So at sixteen Rahmatullah got his wish: he became an English translator for the Taliban. As such, his attraction to the group never seems to have been especially ideological--at least as he now tells it. There is, of course, no way to know whether he's just spinning things again, for an American reporter and an American audience.

At any rate, this is his story:

Truth be told, Rahmatullah was beginning to wonder about some aspects of life with the Taliban. He was appointed to the position of diplomat in the Afghan Embassy in Islamabad in 1998, and when Wakil Ahmed Muttawakil became foreign minister in 2000, he made Rahmatullah a "roving ambassador." The international image of the Taliban was increasingly dominated by the Vice and Virtue busybodies who were checking the lengths of beards and thrashing women with leather straps and herding crowds into the Kabul soccer stadium to witness lashings amputations and executions. Even among ordinary people, he was increasingly reluctant to appear in his black turban. Before long he found himself wrapping on turbans of a less controversial color.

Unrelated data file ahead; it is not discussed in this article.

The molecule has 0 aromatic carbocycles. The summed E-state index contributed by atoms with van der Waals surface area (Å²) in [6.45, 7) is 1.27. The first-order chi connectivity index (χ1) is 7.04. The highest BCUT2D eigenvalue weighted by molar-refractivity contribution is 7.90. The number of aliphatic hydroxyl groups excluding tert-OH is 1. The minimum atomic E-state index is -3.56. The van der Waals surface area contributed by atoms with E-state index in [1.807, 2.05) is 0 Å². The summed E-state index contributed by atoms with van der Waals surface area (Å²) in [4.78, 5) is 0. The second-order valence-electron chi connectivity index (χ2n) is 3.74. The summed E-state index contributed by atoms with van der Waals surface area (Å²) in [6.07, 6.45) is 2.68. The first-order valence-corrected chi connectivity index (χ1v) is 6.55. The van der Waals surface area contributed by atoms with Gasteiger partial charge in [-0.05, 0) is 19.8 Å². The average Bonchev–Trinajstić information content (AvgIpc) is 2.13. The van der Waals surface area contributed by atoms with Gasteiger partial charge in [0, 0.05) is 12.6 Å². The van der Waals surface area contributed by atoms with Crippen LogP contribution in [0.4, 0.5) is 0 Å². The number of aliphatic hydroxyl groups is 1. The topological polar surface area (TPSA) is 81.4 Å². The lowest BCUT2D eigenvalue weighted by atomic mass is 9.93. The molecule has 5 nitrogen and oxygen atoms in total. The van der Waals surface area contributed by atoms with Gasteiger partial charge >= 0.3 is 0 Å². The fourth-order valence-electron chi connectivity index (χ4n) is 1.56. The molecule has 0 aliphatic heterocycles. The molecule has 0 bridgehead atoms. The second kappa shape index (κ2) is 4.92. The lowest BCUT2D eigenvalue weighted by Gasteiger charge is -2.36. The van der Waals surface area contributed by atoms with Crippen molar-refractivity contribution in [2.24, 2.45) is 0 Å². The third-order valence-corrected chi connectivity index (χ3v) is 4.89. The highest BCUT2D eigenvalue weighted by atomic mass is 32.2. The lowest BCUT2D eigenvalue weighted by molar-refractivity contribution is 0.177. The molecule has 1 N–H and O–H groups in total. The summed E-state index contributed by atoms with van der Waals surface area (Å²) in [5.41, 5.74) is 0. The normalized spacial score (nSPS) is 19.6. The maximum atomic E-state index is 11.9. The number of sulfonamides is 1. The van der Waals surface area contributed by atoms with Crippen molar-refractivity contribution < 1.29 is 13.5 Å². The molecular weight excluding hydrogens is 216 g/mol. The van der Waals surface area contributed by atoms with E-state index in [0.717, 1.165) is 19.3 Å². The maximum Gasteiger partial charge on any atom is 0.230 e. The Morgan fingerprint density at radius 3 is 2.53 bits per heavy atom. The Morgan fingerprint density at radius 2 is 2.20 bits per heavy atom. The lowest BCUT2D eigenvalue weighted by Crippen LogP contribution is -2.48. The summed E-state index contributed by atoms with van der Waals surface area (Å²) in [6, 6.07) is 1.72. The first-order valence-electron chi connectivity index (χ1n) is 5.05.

"I felt better not being distinguished," he said.

These doubts didn't prevent young Rahmatullah from going abroad in 1999 as a translator and a sort of roving ambassador to try to improve the Taliban's image. He managed to visit the Gulf states, Switzerland, France, Holland, Denmark, and Germany--and then in 2000, through an American he'd met in Afghanistan named Hoover (who later was instrumental in helping him go to Yale), the US.

The article describes an interesting exchange in terms of how minds change, or begin to change, or might begin to change. The following incident occurred when Hoover and Rahmatullah were first in Afghanistan:

Over the next three weeks, Hoover and Rahmatullah traveled around Taliban-controlled Afghanistan and formed a deep friendship. One night, a week or so into the trip, Hoover was sitting on the floor of the foreign office guest house in Kandahar, drinking tea as Rahmatullah and some other Taliban peeled potatoes and onions. Rahmatullah asked him a question.

"Do you believe people are related to dogs?"

Dogs are not favored in Afghan society; the question dared him to contradict common sense.